The retailer said "safety is a top priority" at the company and that it takes a number of steps to ensure all AmazonBasics products are safe and high quality, such as selecting experienced manufacturers, monitoring customer feedback and testing items to ensure they pass safety and compliance standards both before and after they are available. It also said AmazonBasics offers thousands of products which combined have more than 1 million reviews, and that concerns are thoroughly investigated and that the company acts accordingly.

"Not safe," one verified purchaser wrote in a review about an AmazonBasics microwave, including a home video that shows the device sparking and making loud popping noises.

"The outcome of the investigation varies on a case by case basis and may include removing the product from the store, adjusting the design of the product, notifying customers to stop using the product, or other appropriate action," a company spokesperson said in a statement. "We want customers to shop with confidence and if ever a customer has a concern, they can contact customer service and we will investigate."

Amazon said there are a number of reasons an item may no longer be available, but that customers will be notified if a critical safety issue is identified. When asked how frequently the company has done this, Amazon said it had notified customers about an AmazonBasics product less than five times. It did not specify whether it did this for any of the items reviewed by CNN.

'It's a red flag'

Amazon has already been under intense scrutiny for allowing third party sellers with allegedly dangerous offerings to do business on the site, and multiple court rulings have found that the retailer can be held liable for defective items sold in its third party marketplace.

CNN's analysis focused on products sold with Amazon's own name on them -- a growing part of the retailer's business.

The reviews come from people living all over the United States and span five years, but they often call attention to the very same problems:

The same panel within a microwave catching fire, USB cords melting or burning despite no visible wear and tear or overuse, and paint on outdoor patio heaters lighting on fire. Consumers alleged items malfunctioned the first time they plugged them in. Others said electronics were not in use when they began malfunctioning.

In general, one or two reports of problems could be more easily chalked up to user error or other external factors, multiple electrical engineers said. But as the number of reports about the same kinds of failures increases about the same item, so does the likelihood that there is a defect in the design or manufacturing.

Researchers at the CALCE lab compare a new AmazonBasics microwave to one that had visible burn damage.

"That would certainly lead to more suspicion that the product is at fault," said Mark Horenstein, a professor at Boston University's College of Engineering. "It's a red flag."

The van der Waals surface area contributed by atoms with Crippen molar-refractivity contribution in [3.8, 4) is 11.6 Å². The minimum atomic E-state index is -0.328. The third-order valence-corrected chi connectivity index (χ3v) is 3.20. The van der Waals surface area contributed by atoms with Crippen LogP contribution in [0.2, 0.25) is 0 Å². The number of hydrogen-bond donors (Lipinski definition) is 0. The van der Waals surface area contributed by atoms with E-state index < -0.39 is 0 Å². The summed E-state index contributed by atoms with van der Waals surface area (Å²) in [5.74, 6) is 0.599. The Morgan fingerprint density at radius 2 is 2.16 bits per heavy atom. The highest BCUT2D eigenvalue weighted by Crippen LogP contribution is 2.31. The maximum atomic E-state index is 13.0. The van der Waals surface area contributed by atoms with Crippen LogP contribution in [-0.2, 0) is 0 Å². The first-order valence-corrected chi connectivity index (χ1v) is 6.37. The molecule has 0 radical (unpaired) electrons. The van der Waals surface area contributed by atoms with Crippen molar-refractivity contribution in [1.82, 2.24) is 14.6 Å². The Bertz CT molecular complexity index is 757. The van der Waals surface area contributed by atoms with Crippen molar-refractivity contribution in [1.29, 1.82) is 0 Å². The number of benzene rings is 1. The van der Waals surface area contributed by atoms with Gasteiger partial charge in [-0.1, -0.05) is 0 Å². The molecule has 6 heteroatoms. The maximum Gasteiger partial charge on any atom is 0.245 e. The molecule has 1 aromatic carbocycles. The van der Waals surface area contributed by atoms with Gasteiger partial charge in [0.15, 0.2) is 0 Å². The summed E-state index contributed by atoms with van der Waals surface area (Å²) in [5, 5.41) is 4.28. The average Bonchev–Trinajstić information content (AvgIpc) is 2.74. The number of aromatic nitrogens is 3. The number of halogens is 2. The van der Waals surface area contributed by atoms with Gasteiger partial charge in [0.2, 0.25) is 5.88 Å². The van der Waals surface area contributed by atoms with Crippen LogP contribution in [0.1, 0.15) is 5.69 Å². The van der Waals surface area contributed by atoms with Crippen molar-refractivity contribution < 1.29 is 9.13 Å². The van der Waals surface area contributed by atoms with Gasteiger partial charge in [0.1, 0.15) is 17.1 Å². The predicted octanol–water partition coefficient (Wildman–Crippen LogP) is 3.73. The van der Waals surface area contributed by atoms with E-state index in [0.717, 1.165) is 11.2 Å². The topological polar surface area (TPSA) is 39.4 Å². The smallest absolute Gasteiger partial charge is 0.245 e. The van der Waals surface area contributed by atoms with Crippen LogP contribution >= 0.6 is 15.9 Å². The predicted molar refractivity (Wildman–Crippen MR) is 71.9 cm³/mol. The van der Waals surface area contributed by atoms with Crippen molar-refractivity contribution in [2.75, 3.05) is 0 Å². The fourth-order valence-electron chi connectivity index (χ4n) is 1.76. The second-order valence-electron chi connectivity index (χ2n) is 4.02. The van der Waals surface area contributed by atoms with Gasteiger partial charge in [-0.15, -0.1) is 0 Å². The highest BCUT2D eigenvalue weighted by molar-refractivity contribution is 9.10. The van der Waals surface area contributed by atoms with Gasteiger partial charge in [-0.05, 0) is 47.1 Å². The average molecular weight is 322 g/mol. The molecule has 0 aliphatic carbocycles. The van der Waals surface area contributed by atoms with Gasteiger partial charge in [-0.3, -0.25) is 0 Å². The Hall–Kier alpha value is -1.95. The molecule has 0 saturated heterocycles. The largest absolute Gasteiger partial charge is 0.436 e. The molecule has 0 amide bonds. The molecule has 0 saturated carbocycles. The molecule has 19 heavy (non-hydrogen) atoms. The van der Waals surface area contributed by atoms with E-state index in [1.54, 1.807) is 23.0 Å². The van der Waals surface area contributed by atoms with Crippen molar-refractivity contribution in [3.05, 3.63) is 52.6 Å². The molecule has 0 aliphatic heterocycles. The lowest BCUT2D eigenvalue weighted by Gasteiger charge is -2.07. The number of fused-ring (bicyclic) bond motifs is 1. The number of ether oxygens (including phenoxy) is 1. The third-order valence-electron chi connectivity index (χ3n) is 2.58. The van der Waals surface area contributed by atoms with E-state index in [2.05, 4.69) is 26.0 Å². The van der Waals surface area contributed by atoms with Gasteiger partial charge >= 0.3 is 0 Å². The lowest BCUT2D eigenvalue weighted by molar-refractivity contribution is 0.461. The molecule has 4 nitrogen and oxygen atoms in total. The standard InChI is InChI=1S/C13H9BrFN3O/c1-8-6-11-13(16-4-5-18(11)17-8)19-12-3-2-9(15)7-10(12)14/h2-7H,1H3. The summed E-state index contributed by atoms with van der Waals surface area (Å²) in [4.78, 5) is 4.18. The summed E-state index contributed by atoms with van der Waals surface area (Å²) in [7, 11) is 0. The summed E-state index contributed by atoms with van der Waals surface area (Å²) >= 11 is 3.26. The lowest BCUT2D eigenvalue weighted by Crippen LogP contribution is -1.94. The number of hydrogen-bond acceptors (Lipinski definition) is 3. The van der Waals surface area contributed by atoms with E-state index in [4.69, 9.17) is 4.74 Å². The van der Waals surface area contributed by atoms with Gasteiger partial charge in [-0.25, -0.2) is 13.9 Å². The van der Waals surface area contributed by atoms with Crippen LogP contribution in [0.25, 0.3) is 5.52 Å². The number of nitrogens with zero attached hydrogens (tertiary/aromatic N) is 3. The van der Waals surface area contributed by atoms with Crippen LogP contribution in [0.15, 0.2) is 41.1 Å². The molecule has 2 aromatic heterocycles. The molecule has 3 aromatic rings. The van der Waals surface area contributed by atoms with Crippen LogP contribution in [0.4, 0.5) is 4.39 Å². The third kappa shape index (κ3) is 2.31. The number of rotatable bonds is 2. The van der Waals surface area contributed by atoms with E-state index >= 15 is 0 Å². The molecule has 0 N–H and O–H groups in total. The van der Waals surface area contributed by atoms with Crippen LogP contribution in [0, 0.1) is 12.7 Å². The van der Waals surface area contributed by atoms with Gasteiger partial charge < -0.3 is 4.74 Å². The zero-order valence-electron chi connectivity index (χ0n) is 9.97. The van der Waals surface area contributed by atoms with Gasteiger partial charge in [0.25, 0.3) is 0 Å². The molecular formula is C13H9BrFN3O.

Amazon said customer reviews are only one indication of a potential issue, saying it looks at a number of other factors such as sales history, returns and customer service contacts when assessing potential problems. "Using customer reviews alone to conclude a product is unsafe or imply there's a widespread issue is misleading," the company said in a statement.

Former Amazon employees said that even a few reviews mentioning words like "fire" and "hazard" should automatically prompt the retailer to take action. Amazon said reviews are monitored and can trigger safety investigations, but it declined to provide details about the specific threshold needed for this to happen. The company said products may be temporarily removed during such inquiries and that in order to keep selling something, it must be confirmed to be safe. It also said that if an investigation uncovers a "potential, non-isolated safety issue," it takes appropriate measures to notify the government and "safely recall the product."

This AmazonBasics surge protector remains for sale despite reviews about dangers and a report to the CPSC that it "made a loud popping noise, sparked, and the case was opened by the force of the damage." Amazon said the product is safe and that most reports involved customers who plugged in multiple large electronics. Some reviews identified by CNN said nothing was plugged into the device, however.

Businesses are required by law to immediately report "potentially hazardous" items to the federal Consumer Product Safety Commission (CPSC) so the agency can determine whether an official recall is necessary. Companies can also initiate voluntary recalls in cooperation with the CPSC.

Concerns similar to those detailed in Amazon reviews have been relayed to the CPSC in at least 10 reports that specifically mention an AmazonBasics product. The complaints cover at least eight different items and date back to 2012.

In the United States, Amazon publicly recalled two AmazonBasics items in 2018 and 2019, after the company received 53 reports in the US about power banks overheating and 25 about versions of a space heater overheating, burning or sparking. It said it proactively notified the CPSC of the results of the company's own investigation and its intent to recall the items.

Beyond these two official recalls, the company has never publicly acknowledged that AmazonBasics products have any safety issues.

The CPSC said it was prohibited by law from discussing any item that had not been recalled and that in general, the agency determines if a recall is necessary based on a number of factors, including "the nature of the defect, the level of hazard associated with the issue, and the pattern of similar problems (seen)."

Customers reported being shocked or burned in at least 100 reviews on Amazon's website. Parra from the Connecticut apartment fire said in a lawsuit that he suffered second-degree burns and injuries to his throat from smoke inhalation. Dignoti's report shows Parra spent around a day in the hospital. Parra sued Amazon in 2019, and the case settled. He and his attorney did not respond to interview requests.